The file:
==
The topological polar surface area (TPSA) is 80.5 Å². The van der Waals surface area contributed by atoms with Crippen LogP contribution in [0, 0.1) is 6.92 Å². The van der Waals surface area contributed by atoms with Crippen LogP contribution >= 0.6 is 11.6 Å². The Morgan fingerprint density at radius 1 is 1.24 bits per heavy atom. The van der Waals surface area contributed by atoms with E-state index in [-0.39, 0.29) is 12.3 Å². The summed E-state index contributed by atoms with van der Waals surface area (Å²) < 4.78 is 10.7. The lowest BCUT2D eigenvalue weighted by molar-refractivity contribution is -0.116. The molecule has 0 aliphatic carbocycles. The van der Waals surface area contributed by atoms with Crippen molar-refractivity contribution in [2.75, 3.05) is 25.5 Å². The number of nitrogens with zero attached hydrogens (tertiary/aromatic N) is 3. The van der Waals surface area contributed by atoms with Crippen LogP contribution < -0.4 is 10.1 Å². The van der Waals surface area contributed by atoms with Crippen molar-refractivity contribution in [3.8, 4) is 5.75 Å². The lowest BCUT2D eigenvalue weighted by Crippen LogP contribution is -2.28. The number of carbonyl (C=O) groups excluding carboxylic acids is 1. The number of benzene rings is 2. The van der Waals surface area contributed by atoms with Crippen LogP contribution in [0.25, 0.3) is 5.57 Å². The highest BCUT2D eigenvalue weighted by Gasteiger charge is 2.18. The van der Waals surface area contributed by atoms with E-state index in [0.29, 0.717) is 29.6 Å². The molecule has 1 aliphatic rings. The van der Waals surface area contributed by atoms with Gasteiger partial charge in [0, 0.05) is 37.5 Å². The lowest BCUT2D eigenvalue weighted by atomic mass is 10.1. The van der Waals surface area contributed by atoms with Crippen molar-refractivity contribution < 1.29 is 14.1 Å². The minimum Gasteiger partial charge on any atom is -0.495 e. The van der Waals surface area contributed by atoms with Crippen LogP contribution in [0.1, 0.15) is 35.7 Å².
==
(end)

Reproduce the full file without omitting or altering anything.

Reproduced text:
The topological polar surface area (TPSA) is 80.5 Å². The van der Waals surface area contributed by atoms with Crippen LogP contribution in [0, 0.1) is 6.92 Å². The van der Waals surface area contributed by atoms with Crippen LogP contribution >= 0.6 is 11.6 Å². The Morgan fingerprint density at radius 1 is 1.24 bits per heavy atom. The van der Waals surface area contributed by atoms with E-state index in [-0.39, 0.29) is 12.3 Å². The summed E-state index contributed by atoms with van der Waals surface area (Å²) < 4.78 is 10.7. The lowest BCUT2D eigenvalue weighted by molar-refractivity contribution is -0.116. The molecule has 0 aliphatic carbocycles. The van der Waals surface area contributed by atoms with Crippen molar-refractivity contribution in [2.75, 3.05) is 25.5 Å². The number of nitrogens with zero attached hydrogens (tertiary/aromatic N) is 3. The van der Waals surface area contributed by atoms with Crippen LogP contribution < -0.4 is 10.1 Å². The van der Waals surface area contributed by atoms with Crippen molar-refractivity contribution in [3.8, 4) is 5.75 Å². The lowest BCUT2D eigenvalue weighted by Crippen LogP contribution is -2.28. The number of carbonyl (C=O) groups excluding carboxylic acids is 1. The number of benzene rings is 2. The van der Waals surface area contributed by atoms with Crippen LogP contribution in [0.25, 0.3) is 5.57 Å². The highest BCUT2D eigenvalue weighted by Gasteiger charge is 2.18. The van der Waals surface area contributed by atoms with E-state index in [0.29, 0.717) is 29.6 Å². The molecule has 1 aliphatic rings. The van der Waals surface area contributed by atoms with Gasteiger partial charge in [0, 0.05) is 37.5 Å². The lowest BCUT2D eigenvalue weighted by atomic mass is 10.1. The van der Waals surface area contributed by atoms with Crippen molar-refractivity contribution < 1.29 is 14.1 Å². The minimum Gasteiger partial charge on any atom is -0.495 e. The van der Waals surface area contributed by atoms with Crippen LogP contribution in [0.1, 0.15) is 35.7 Å².